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Vol. 6, Nr. 1SPRING, 2001

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From the President

As I noted in my presidential address at the biennial meetinglast

October, thereis much for us to celebrate as the Conference on Faith and

History approaches its35th anniversary. The organization has over 500

members; it is financially solvent; it puts out botha well-regarded historical

journal and an interesting andinformative organizational newsletter; it

continues to put on lively biennial conferencesand annual sessions at the

AHA.

This success did not just happen. It is due in great partto a group of

historians who have shepherded this organization from its initial meeting at

Greenville College in 1967 through thenext three decades and into the

twenty-first century. Those of us who try to follow in their footsteps owe

these men and women anenormous debt of gratitude for their vision and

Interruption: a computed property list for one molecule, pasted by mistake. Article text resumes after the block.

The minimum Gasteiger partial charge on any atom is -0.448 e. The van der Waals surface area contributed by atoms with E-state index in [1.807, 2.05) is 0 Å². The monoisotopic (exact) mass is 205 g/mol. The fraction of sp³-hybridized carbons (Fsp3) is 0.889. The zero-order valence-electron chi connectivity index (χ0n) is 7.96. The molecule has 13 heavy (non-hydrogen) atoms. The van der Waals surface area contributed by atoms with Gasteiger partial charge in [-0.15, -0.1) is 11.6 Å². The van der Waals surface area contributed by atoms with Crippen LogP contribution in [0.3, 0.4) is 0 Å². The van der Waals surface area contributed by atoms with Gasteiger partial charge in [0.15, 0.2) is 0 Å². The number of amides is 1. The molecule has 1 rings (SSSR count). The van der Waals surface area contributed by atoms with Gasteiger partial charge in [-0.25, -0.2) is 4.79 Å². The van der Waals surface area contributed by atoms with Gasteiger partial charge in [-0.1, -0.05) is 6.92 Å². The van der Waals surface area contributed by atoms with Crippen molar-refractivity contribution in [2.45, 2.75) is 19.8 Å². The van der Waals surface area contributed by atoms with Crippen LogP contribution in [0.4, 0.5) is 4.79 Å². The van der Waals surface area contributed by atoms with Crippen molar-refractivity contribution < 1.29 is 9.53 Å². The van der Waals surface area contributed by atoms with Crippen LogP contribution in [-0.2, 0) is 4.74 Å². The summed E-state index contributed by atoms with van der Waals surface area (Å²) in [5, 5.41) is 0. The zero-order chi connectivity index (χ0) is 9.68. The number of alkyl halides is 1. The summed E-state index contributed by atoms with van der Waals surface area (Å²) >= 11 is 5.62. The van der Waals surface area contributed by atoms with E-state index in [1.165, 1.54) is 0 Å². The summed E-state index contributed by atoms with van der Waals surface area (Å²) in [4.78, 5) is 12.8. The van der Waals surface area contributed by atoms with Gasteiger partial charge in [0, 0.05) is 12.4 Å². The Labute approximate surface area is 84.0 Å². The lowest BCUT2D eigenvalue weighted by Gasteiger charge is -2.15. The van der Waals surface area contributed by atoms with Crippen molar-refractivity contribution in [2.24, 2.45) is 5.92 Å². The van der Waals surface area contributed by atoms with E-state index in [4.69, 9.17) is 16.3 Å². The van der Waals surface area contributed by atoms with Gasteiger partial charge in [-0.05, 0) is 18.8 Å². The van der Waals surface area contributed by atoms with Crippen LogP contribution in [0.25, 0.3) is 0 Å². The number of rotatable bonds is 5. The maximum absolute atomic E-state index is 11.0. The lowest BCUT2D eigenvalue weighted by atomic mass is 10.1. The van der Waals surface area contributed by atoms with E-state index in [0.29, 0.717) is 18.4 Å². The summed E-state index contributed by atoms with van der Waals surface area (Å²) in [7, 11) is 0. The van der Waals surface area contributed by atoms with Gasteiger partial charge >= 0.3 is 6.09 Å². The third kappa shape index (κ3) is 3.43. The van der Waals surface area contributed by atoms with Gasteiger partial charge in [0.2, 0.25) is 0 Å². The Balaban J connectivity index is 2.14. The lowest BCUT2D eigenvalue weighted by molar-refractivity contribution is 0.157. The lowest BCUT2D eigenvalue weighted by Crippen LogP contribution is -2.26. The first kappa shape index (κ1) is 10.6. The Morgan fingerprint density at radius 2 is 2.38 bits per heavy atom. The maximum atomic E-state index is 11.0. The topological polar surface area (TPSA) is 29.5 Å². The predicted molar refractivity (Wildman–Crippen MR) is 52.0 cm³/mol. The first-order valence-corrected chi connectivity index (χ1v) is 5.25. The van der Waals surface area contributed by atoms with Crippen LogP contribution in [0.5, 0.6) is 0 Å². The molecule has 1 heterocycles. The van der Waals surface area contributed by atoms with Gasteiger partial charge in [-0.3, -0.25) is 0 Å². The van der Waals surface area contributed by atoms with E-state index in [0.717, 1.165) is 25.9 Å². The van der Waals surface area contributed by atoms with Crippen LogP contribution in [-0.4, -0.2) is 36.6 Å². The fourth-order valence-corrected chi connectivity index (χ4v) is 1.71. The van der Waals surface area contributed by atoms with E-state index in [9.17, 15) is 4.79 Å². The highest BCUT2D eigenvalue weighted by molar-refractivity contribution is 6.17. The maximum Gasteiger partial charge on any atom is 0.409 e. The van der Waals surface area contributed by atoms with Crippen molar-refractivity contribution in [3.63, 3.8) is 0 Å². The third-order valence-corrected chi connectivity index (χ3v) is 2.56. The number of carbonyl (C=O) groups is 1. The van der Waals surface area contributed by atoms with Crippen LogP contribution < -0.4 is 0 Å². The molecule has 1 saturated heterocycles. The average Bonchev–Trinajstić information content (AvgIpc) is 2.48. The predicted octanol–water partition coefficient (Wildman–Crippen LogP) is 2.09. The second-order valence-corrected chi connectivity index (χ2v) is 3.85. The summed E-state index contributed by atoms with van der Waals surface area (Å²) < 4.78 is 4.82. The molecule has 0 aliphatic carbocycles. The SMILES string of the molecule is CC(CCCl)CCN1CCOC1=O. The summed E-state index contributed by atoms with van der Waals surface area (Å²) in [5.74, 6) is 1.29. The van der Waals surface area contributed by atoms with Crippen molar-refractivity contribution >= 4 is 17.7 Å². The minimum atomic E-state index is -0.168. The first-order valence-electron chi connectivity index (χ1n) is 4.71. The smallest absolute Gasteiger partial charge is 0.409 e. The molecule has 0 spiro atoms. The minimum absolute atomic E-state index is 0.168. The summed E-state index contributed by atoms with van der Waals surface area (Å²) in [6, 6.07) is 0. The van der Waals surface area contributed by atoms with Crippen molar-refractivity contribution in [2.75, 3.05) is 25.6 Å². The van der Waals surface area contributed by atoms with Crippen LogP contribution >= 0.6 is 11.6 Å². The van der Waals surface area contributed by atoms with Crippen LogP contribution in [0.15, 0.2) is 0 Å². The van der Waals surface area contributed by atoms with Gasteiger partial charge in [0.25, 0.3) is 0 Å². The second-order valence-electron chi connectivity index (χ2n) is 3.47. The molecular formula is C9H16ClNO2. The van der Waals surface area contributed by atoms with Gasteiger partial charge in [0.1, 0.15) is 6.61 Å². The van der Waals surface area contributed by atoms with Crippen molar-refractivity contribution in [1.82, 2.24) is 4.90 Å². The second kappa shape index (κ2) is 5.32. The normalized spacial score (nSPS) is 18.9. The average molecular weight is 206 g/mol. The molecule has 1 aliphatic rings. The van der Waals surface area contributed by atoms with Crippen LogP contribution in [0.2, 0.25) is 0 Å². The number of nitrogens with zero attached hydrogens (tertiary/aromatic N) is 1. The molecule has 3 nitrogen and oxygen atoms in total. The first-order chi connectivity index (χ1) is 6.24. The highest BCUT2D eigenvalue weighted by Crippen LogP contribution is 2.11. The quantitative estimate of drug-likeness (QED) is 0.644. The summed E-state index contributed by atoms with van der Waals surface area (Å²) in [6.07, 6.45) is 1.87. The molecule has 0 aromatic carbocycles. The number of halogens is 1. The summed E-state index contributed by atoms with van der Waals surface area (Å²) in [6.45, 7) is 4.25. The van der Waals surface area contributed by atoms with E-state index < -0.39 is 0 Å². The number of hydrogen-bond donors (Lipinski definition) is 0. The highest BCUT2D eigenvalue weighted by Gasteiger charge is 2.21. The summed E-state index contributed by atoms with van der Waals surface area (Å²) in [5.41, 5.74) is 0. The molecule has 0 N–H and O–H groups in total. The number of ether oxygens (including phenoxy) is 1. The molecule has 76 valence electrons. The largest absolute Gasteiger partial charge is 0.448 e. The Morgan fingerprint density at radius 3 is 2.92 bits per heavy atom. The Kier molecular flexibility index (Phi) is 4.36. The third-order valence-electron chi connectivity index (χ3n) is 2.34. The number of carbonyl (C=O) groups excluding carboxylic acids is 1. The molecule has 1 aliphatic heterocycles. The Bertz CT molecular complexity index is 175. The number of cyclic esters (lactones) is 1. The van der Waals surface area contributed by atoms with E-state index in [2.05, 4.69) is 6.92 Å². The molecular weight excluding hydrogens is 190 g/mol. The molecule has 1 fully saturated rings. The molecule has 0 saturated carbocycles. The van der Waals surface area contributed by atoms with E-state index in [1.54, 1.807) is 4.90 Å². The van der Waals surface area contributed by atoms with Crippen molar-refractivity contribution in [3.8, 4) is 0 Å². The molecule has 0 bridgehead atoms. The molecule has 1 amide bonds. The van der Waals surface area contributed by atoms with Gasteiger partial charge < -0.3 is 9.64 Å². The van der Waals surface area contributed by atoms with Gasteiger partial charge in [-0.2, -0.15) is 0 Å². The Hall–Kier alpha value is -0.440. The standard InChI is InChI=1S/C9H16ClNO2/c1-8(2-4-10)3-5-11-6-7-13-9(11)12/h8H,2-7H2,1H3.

their leadership.

Of course, allhealthy organizations either change over time or they

become irrelevant.In this regard, and as I argued in my talk at Point Loma,

the Conference on Faith andHistory must address some fundamental

questions regarding its future: How do we create amore inclusive

organization that includes more women and more people of color, andthat

includes individuals from agreater variety of Christian traditions beyond

evangelicalism? What isthe purpose of our organization, and how can we

address in a more sophisticated fashion the question of what it means tohave

a Christianperspective on history? And what can we do to encourage high-

quality scholarship whilealso maintaining the organization's commitment to

promoting interaction and fellowship among historians of faith?

[CONVERTED BY MYRMIDON]